Whaling is a type of scam aimed at getting someone to transfer money to a hacker acting as a trusted source via email. Whaling is extremely easy to fall for and can result in significant financial losses. Whaling is similar to phishing attacks; however, it is more targeted with an intent to victimized an organization’s high-level management staff or personal who control the financial processes.
These emails can be difficult to catch because they appear to be harmless often designed to have a normal, friendly tone and no links or attachments. They will appear to come from a high-level official, typically the CEO, Managing Partner, or CFO, and often ask you to initiate a wire transfer.
A few things to watch out for in a typical whaling attempt:
- Typo-squatting: Whalers may utilize fake email domains that look similar to your domain but are slightly altered (e.g., an “I” is replace by a lowercase ”L”, a “g” is replace by a “q”, etc.).
- A hurried tone: Whalers will often ask you to send money immediately, with a hint or a threat of adverse consequences if the requested action is not performed right away. This is especially successful if the email comes from an executive when they are on an airplane or in a similarly difficult location in which they cannot be reached by phone.
- Email only: Since whaling generally relies on impersonating an employee via a fake, yet similar email address, they will ask you not to call with questions and only reply through email.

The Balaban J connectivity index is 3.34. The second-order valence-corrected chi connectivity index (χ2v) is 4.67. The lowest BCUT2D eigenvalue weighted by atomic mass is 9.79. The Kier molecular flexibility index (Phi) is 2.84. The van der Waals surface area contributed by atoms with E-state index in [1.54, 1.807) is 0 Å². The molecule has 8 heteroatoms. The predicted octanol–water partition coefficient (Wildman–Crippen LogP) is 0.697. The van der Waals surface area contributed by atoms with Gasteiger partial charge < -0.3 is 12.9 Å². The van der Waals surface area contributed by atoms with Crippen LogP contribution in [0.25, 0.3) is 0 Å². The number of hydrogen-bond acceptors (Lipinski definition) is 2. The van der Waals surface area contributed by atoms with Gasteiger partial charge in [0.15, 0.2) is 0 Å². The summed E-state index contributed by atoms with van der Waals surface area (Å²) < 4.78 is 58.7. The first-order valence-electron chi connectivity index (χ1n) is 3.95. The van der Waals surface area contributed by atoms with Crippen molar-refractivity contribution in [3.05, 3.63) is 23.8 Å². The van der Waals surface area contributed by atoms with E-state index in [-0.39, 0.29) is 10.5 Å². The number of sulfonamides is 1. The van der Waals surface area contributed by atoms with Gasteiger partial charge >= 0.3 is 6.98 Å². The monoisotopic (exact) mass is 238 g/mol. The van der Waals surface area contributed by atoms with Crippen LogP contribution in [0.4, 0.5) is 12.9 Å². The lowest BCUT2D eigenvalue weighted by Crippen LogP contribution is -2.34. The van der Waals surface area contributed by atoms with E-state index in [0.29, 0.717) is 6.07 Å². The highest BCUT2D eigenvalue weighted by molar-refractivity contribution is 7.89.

- Updated wire instructions: Whalers may include a new set of wire transfer instructions, in an effort to entice payment to a different account other than your own.
If you receive an email that you suspect to be a whaling attempt, or if you are unsure of an email’s legitimacy, do not respond! Instead, call the intended recipient to confirm the request. Particularly when it comes to updated wire instructions, ensure you verbally confirm the wire instructions with your contact and be advised do not trust the number stated in the potentially fraudulent email.
Lastly, if you receive an email confirming receipt of a wire and your processes dictate that a voice callback is required to confirm receipt, call anyway. Criminals will very quickly and proactively verify receipt of a fraudulent wire to prevent the sender from confirming receipt with the intended party (in which case the sender would realize that the wire was, in fact, not received).
How BW Cyber Services Can Help
BW Cyber Services offers a variety of services which can help reduce risk associated with Whaling and other social engineering attacks. Our team specializes in cybersecurity program development designed to exceed regulatory expectations. Additionally, we perform mock phishing campaigns which can support your internal security awareness training programs by testing your employee’s susceptibility to phishing attacks which have been successful against your peers. Also, our team can provide custom-tailored cybersecurity training to your team to ensure they understand how criminals utilize whaling and other attacks to infiltrate your environment and/or effect fraudulent wire transfers.
If you have any questions or would like more information, please contact BW Cyber Services at firstname.lastname@example.org.